Archaeologists believe that these giant stone columns are around 5,000 years old and took 1,000 years to build. There’s evidence to suggest that Stonehenge may have been used as a burial site at some point in its history. But it’s also believed that it was used for religious and ceremonial purposes.
The free audio guide will guide you through the site as you walk around the stone circle. Download it onto your smartphone and listen to the stories and theories as it takes you through the history of Stonehenge. After all, you wouldn’t want to visit a cultural icon without uncovering some of its mystery, would you?
Make sure you explore the visitor’s centre and exhibitions. Wander around the Neolithic Houses and learn more about what life was like from the volunteers. You can also try your hand at pulling a giant stone column to experience how heavy these things really are!
Top Tip: Stonehenge attracts nearly two million visitors every year so avoid the huge queues during peak times and book your time slot online to avoid disappointment.
Avebury Stone Circle
Explored by Larch from The Silver Nomad
Smaller than its sister site Stonehenge, Avebury stone circle is no less impressive. With over 30 stones on the flat top of a henge with a deep ditch and banking surrounding it, it is much more accessible.
Dating back to 2850 BC and 2200 BC, Avebury is the largest stone circle in Britain with an outer diameter of 1088 feet. It is hard to imagine how 4000 to 5000 years ago they moved the stones, some of which are over 18 feet high and weigh up to 40 tons.
The best way to see the stones is to walk around the site which takes just over an hour. You can get up close and even touch most of the lichen-covered stones. Avebury village has grown up around the stones and is still used by farmers for grazing, so don’t be surprised to see a sheep pop out from behind one of the stones!
In the courtyard nearby, there is the Barn museum which follows the history of the site and many of the artefacts that have been dug up over the years are on show. You can also visit the Alexander Keiller Museum. Keiller who was an archaeologist was responsible for the maintenance and preservation of the Avebury site.
Avebury forms part of the UNESCO World Heritage site along with other Neolithic sites in the area: Silbury Hill, West Kennet Avenue, Windmill Hill, The Sanctuary, and West Kennet Long Barrow. Visiting all the historic sites makes for an interesting day out.
Radcliffe Camera, Oxford
Explored by Laura from What’s Hot?
The Radcliffe Camera is an iconic round library belonging to Oxford University and located in the very centre of Oxford. It was built in the 18th century in the neo-classical style and is a magnificent, rotund structure that you’ll see all around the city on postcards, sweaters and other souvenirs.
This library is part of the Bodleian Libraries, a network of Oxford University libraries in the city, but this is the most unique by far. A visit to Radcliffe Square, in between All Soul’s college and Brasenose college, is a must on any Oxford day trip and you’ll always find tourists taking pictures outside the Radcliffe Camera.
For a glimpse inside the library, you’ll have to book an organised 90-minute tour, which costs 18 GBP (24 USD) per person. This includes a visit to a number of important parts of the Bodleian Libraries including the Radcliffe Camera, Divinity School, Convocation House, Chancellors Court and Duke Humfrey’s Library. Some of these are Harry Potter filming locations so this tour is perfect for Potterheads in Oxford!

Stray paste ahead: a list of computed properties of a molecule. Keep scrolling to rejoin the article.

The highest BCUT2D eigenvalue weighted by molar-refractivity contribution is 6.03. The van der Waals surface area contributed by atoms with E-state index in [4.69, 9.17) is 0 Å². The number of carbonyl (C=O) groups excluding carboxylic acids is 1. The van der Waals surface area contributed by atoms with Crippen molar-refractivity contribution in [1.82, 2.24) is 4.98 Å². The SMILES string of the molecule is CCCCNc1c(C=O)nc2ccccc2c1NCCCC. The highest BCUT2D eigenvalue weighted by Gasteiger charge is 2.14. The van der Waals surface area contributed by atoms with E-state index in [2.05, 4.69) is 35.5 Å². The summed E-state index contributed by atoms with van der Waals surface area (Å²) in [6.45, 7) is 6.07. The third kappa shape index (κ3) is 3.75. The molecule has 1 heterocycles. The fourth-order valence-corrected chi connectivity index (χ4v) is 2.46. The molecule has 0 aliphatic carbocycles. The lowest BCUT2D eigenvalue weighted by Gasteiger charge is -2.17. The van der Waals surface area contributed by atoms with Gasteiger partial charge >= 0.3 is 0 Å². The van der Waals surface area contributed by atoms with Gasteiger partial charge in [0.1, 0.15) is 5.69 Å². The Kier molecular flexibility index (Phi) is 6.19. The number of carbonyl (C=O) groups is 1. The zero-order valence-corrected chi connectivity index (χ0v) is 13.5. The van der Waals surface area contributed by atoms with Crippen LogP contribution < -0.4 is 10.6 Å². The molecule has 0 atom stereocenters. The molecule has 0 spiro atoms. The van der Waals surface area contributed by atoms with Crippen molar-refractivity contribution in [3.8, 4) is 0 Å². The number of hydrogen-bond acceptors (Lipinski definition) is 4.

For the best views of the Radcliffe Camera, you’ll want to climb the tower of the Church of St Mary the Virgin, which sits on the High Street. From this high vantage point, you can experience incredible views of the entirety of Oxford, including the Radcliffe Camera, and see why Oxford is called the city of dreaming spires!
Explored by Wendy from The Nomadic Vegan
When it comes to landmarks in England, there are few that are more iconic or historically important than Hadrian’s Wall. Built in the year 122 AD on the orders of — you guessed it — the Roman Emperor Hadrian, this stone wall is hard to miss if you’re heading up to the northern border. That’s because it runs almost the entire breadth of the country, for a total of 84 miles.
The wall starts on the western coast at Bowness-on-Solway and stops just a few miles shy of the eastern shore, at a place that’s aptly named “Wallsend”. If you just want a quick jaunt alongside the wall, you could head to Newcastle and walk east, effectively hiking the initial five miles of the Hadrian’s Wall National Trail in reverse.
With a bit more time on your hands, you’re better off basing yourself in Hexham, which is near several of the most important attractions and heritage sights connected with the wall. These include Housesteads Fort, Chester’s Fort and Milecastle 42. The latter is one of the best-preserved of the many milecastles that punctuated the wall, separated from each other by a distance of one Roman mile.
And if you have a week to spare, why not cycle or hike along the entire length of Hadrian’s Wall? There’s no better way to experience the English countryside while also learning about the country’s long and illustrious history.
Buckingham Palace, London
Explored by Samantha from The Wandering Wanderluster
As England’s capital city, London is brimming with iconic landmarks and famous monuments. But no trip to London would be complete without visiting the “mother” of all British landmarks, Buckingham Palace. It is one of the few remaining working palaces in the world and the British Royal Family have been calling it home since 1837 when Queen Victoria ascended to the throne, making the palace the official London royal residence of the British Monarchy.